Tuesday, November 28, 2006

Hunting for a Wine Book for the Holiday Season?

Then look no further than Campbell Mattinson’s Wine Hunter. Check out these reviews of this outstanding book on one of the legends of the Australian wine industry.

James Halliday read an early version of the Wine Hunter, and wrote about it in The Weekend Australian newspaper. He called it: "One of the most remarkable wine books to come my way".He then said: "If this book does not add yet more awards, there is no justice. It will capture anyone who reads it: this is not a wine geek book but an epic."

Gary Walsh at read the book and said: “I started reading it this morning and finally put the book down late in the afternoon. Finished. It’s really quite brilliant. A captivating, compelling and very moving read written in the unique Mattinson style. A beautiful story first, and a wine book second. I think it has universal appeal.”

Paddy Kendlar, of the Herald-Sun and Wine Outlaw fame, wrote: “I started reading a wine book last weekend and finished it on the Sunday night. Literally couldn’t put it down, except to take a break when the story became somewhat sad ... It’s a wonderful story with a perception and sensitivity almost matching that of the subject. The few O’Shea wines that I have tasted – made under the McWilliams Mount Pleasant label – were more than forty years old at the time. They were magnificent. Campbell Mattinson has captured the essence of a great Australian artist. I heartily commend this remarkable book to all winelovers and it would make an ideal Christmas gift.”

There are still copies to be had for those in the land downunder. No I have not read it as yet. But I hope to do so in a few days time when we make our way to New Zealand and Australian relatives bring over the two copies I have purchased. I’m looking forward to turning a few pages while I sip on the odd New Zealand Syrah.

Thursday, November 23, 2006

A Sparkling Thanksgiving

Miranda and I have been preparing some of the side dishes for Thanksgiving dinner that we will celebrate at a friend’s home. OK, to be correct I was simply serving as the dogsbody. But while we both slaved away we listened to others call into a talkback show on NPR with their own potential culinary disasters. One of the guests was Joshua Wesson of Best Cellars wine shops and Best Sommelier in America in 1984, among other accomplishments. Joshua had been asked onto the show to provide advice about wines for Thanksgiving. His advice? A very strong recommendation for Australian Sparkling Shiraz! The reasons he suggests sparkling Shiraz? Well the lighter alcohol and hence lighter body together with the slight sweetness help to cut through all that fat and salt that goes with a Thanksgiving meal. That sounds reasonable to me, plus it’s a celebratory wine. What more could you need?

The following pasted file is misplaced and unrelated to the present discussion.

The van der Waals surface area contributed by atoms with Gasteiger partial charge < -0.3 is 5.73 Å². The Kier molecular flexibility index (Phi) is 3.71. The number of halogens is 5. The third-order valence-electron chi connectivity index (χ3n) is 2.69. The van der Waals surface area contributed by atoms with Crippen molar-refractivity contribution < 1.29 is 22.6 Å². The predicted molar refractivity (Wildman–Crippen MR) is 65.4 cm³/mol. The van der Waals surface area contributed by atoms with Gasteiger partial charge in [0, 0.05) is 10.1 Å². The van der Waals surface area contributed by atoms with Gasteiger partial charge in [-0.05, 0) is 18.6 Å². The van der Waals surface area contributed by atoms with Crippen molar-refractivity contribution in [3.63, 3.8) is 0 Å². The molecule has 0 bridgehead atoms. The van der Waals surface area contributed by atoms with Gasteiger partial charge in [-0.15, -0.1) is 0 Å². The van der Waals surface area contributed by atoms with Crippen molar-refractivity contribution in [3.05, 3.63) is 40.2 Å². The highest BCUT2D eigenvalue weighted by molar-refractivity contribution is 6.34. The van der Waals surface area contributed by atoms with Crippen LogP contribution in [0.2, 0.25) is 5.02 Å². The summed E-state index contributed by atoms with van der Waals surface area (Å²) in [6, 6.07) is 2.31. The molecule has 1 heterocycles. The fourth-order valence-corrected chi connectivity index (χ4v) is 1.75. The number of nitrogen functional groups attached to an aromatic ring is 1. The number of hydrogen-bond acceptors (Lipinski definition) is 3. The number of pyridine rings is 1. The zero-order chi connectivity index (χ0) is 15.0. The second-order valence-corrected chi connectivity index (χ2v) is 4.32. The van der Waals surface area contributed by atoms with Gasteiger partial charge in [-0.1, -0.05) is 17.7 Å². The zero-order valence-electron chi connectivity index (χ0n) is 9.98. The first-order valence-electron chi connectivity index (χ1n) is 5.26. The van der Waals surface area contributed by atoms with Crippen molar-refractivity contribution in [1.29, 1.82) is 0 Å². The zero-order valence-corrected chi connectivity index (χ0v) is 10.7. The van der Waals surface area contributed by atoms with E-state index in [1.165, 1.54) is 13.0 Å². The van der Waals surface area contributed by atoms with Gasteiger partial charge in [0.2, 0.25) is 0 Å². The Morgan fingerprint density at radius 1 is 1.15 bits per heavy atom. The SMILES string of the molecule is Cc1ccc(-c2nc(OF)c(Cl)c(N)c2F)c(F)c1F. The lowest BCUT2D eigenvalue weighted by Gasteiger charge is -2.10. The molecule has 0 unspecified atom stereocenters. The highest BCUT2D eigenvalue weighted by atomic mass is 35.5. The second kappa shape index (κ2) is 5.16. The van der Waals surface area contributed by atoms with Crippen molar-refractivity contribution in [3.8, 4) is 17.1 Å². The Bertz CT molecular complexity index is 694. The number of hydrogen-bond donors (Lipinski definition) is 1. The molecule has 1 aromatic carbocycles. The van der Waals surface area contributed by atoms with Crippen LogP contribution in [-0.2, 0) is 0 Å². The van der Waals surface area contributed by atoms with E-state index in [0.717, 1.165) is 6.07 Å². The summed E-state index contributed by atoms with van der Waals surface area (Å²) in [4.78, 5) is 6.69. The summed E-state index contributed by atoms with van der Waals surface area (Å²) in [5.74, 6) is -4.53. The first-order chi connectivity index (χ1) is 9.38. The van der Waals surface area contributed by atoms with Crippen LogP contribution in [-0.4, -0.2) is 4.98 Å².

Joshua is not the only one to be extolling the virtues of sparkling Shiraz for Thanksgiving. I’d seen an article in the San Diego Union Tribune on August 2nd by food writer Maria C. Hunt where she noted that “In Australia, sparkling shiraz is the traditional wine paired with Thanksgiving turkey.” I didn’t have the heart to write in and say that we don’t celebrate Thanksgiving downunder because she at least had the right idea about what wine to serve!

Are we serving sparkling Shiraz this Thanksgiving? No, we will be going with a couple of big, bold Aussie Shiraz. But that is only because I had promised to provide some interesting, if perhaps not appropriate wines. The Sparkling Shiraz we have in the cellar will see the light of day around Christmas. One is the 2004 Majella Sparkling Shiraz from Coonawarra in South Australia ($24USD). The other, another 2004, is quite inexpensive at $10USD. It’s the Paringa Individual Vineyard Sparkling Shiraz from South Australia; I guess its true, South Australia is just one big individual vineyard!

This second wine is not a classic example of sparkling Shiraz, although it is good value. It became a purchase only because I had the choice of two wines. And that may have been the problem if you were out looking for a sparkling Shiraz for Thanksgiving, or any celebration. There are not a lot of alternatives. That was why it was so pleasing to hear that Joshua Wesson was so enthusiastic about Australian sparkling Shiraz. If the demand builds, then the supply will follow.